Member-Managed LLC vs Manager-Managed LLC

The Limited Liability Company (LLC) business structure has become very popular with small business owners who want to protect their personal assets, enjoy tax flexibility, and have options for how they manage their company.

An LLC with more than one owner (member) is called a multi-member LLC, and it can be managed in one of the following two ways:

  • Member-managed LLC, in which all members participate in running the business.
  • Manager-managed LLC, in which only certain members, designated nonmembers, or a combination of the two, handle running the business.

Before an LLC begins to do business, it’s critical for its members to decide on its management structure.  The company’s operating agreement should describe who will manage the day-to-day operations and how business decisions will be made. Having a detailed operating agreement helps avoid misunderstandings and potential legal problems.

Before deciding on the management method for an LLC, it’s essential to consult an attorney and accountant for expert guidance on the tax and legal implications. Below is some basic information about the differences between the two options to better prepare you for your conversations with your legal and tax advisors.

Member-Managed LLC

Most multi-member LLCs choose the member-managed LLC option. In a member-managed LLC, all members participate in the decision-making process and the work of the company. Significant decisions, such as entering contracts and securing loans, must have approval by a majority of an LLC’s members.

Most states consider an LLC to be member-managed unless specified on the company’s Articles of Organization. While states don’t require one, a member-managed LLC should have an operating agreement that explains each member’s responsibilities in running the company, each individual’s decision-making authority, and how profits should be distributed among members.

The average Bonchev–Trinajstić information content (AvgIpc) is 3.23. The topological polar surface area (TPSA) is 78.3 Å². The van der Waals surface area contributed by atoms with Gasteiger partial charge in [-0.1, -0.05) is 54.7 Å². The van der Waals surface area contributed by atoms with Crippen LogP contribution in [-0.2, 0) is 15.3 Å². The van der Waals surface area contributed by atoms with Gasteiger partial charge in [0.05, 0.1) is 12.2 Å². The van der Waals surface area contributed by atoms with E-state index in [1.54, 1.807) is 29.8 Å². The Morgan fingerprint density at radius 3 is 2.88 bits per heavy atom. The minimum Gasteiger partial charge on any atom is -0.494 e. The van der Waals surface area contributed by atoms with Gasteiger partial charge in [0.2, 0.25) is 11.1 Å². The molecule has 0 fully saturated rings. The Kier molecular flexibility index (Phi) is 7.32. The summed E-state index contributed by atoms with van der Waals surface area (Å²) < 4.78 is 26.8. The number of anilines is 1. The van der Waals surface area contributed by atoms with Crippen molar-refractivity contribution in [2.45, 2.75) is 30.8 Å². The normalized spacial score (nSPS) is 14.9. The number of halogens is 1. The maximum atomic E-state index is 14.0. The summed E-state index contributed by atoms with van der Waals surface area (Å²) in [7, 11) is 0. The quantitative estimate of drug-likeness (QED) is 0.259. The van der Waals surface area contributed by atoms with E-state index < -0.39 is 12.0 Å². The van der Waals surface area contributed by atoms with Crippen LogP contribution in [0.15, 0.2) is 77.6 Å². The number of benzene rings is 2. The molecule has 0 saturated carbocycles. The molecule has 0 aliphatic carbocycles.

Situations when the member-managed LLC structure may be preferable:

  • If an LLC’s members want to be actively involved in the company’s work—i.e., producing, selling, or supporting the production and sale of the company’s products or services.
  • If an LLC has limited resources and does not want or can’t support a management level between the business and its owners.

Possible downsides of a member-managed LLC:

  • Management of the business requires a lot of time and energy, which may take away from owners’ ability to work on strategic decisions.
  • Investors might not be as interested in funding a member-managed LLC than they would a manager-managed LLC.

Manager-Managed LLC

In a manager-managed LLC, members relinquish the authority to manage the operation of the business to whoever they designate as the manager or managers. The members in a manager-managed LLC typically make high-level decisions (such as entering contracts, signing loans, etc.) for the business, but they do not get involved in day-to-day tasks or issues.

An LLC’s members can serve as managers, but the manager(s) may instead be other individuals hired by the LLC or another LLC or corporation (if the state allows for that).

Note that although an LLC’s members may be chosen as managers, the manager role in a manager-managed LLC is not an ownership position. A manager—including any member that is designated as manager—gets compensated as an employee of the LLC. The employment income that a member earns as a manager is separate from that member’s status as an owner.